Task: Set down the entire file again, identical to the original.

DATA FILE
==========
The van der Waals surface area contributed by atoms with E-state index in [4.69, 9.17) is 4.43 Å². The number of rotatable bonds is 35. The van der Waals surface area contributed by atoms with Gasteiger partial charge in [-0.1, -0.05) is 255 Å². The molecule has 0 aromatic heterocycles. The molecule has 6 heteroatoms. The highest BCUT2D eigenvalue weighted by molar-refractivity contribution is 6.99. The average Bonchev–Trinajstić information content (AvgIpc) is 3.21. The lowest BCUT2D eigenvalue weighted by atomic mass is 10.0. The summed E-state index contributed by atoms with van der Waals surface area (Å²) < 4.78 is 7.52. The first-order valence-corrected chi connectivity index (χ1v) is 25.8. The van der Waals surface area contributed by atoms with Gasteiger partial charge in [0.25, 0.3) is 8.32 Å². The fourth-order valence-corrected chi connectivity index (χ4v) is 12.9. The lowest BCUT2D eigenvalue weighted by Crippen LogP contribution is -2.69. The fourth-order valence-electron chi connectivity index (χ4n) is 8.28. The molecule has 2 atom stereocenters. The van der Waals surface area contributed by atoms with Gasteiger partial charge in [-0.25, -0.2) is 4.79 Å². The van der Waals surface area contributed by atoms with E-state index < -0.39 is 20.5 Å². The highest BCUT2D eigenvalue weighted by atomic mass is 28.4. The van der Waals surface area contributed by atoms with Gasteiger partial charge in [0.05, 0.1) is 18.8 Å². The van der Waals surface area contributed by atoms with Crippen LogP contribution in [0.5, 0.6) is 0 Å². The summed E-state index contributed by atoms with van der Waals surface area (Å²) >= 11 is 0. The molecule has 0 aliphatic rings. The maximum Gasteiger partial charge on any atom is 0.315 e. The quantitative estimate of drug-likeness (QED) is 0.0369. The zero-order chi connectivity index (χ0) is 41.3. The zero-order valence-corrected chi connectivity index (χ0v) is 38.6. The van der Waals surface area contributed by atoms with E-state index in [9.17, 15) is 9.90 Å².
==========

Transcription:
The van der Waals surface area contributed by atoms with E-state index in [4.69, 9.17) is 4.43 Å². The number of rotatable bonds is 35. The van der Waals surface area contributed by atoms with Gasteiger partial charge in [-0.1, -0.05) is 255 Å². The molecule has 0 aromatic heterocycles. The molecule has 6 heteroatoms. The highest BCUT2D eigenvalue weighted by molar-refractivity contribution is 6.99. The average Bonchev–Trinajstić information content (AvgIpc) is 3.21. The lowest BCUT2D eigenvalue weighted by atomic mass is 10.0. The summed E-state index contributed by atoms with van der Waals surface area (Å²) < 4.78 is 7.52. The first-order valence-corrected chi connectivity index (χ1v) is 25.8. The van der Waals surface area contributed by atoms with Gasteiger partial charge in [0.25, 0.3) is 8.32 Å². The fourth-order valence-corrected chi connectivity index (χ4v) is 12.9. The lowest BCUT2D eigenvalue weighted by Crippen LogP contribution is -2.69. The fourth-order valence-electron chi connectivity index (χ4n) is 8.28. The molecule has 2 atom stereocenters. The van der Waals surface area contributed by atoms with Gasteiger partial charge in [-0.25, -0.2) is 4.79 Å². The van der Waals surface area contributed by atoms with E-state index < -0.39 is 20.5 Å². The highest BCUT2D eigenvalue weighted by atomic mass is 28.4. The van der Waals surface area contributed by atoms with Gasteiger partial charge in [0.05, 0.1) is 18.8 Å². The van der Waals surface area contributed by atoms with Crippen LogP contribution in [0.5, 0.6) is 0 Å². The summed E-state index contributed by atoms with van der Waals surface area (Å²) >= 11 is 0. The molecule has 0 aliphatic rings. The maximum Gasteiger partial charge on any atom is 0.315 e. The quantitative estimate of drug-likeness (QED) is 0.0369. The zero-order chi connectivity index (χ0) is 41.3. The zero-order valence-corrected chi connectivity index (χ0v) is 38.6. The van der Waals surface area contributed by atoms with E-state index in [9.17, 15) is 9.90 Å².